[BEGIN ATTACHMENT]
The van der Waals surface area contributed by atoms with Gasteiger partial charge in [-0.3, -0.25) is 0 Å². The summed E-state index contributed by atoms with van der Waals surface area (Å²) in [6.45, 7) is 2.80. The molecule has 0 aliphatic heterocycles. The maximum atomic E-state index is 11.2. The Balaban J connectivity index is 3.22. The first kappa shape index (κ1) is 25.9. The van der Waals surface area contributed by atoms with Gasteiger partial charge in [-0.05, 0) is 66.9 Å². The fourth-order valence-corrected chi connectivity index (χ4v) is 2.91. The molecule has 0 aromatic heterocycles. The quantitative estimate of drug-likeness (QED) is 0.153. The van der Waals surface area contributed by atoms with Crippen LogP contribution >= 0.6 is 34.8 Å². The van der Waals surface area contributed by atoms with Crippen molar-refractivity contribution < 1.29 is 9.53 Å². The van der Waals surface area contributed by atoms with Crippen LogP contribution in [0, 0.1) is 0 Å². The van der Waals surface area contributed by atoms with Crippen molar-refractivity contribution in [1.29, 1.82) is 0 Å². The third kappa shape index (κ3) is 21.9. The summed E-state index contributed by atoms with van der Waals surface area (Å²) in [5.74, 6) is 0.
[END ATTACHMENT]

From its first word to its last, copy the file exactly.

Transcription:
The van der Waals surface area contributed by atoms with Gasteiger partial charge in [-0.3, -0.25) is 0 Å². The summed E-state index contributed by atoms with van der Waals surface area (Å²) in [6.45, 7) is 2.80. The molecule has 0 aliphatic heterocycles. The maximum atomic E-state index is 11.2. The Balaban J connectivity index is 3.22. The first kappa shape index (κ1) is 25.9. The van der Waals surface area contributed by atoms with Gasteiger partial charge in [-0.05, 0) is 66.9 Å². The fourth-order valence-corrected chi connectivity index (χ4v) is 2.91. The molecule has 0 aromatic heterocycles. The quantitative estimate of drug-likeness (QED) is 0.153. The van der Waals surface area contributed by atoms with Crippen LogP contribution >= 0.6 is 34.8 Å². The van der Waals surface area contributed by atoms with Crippen molar-refractivity contribution < 1.29 is 9.53 Å². The van der Waals surface area contributed by atoms with Crippen LogP contribution in [0, 0.1) is 0 Å². The van der Waals surface area contributed by atoms with Crippen molar-refractivity contribution in [1.29, 1.82) is 0 Å². The third kappa shape index (κ3) is 21.9. The summed E-state index contributed by atoms with van der Waals surface area (Å²) in [5.74, 6) is 0.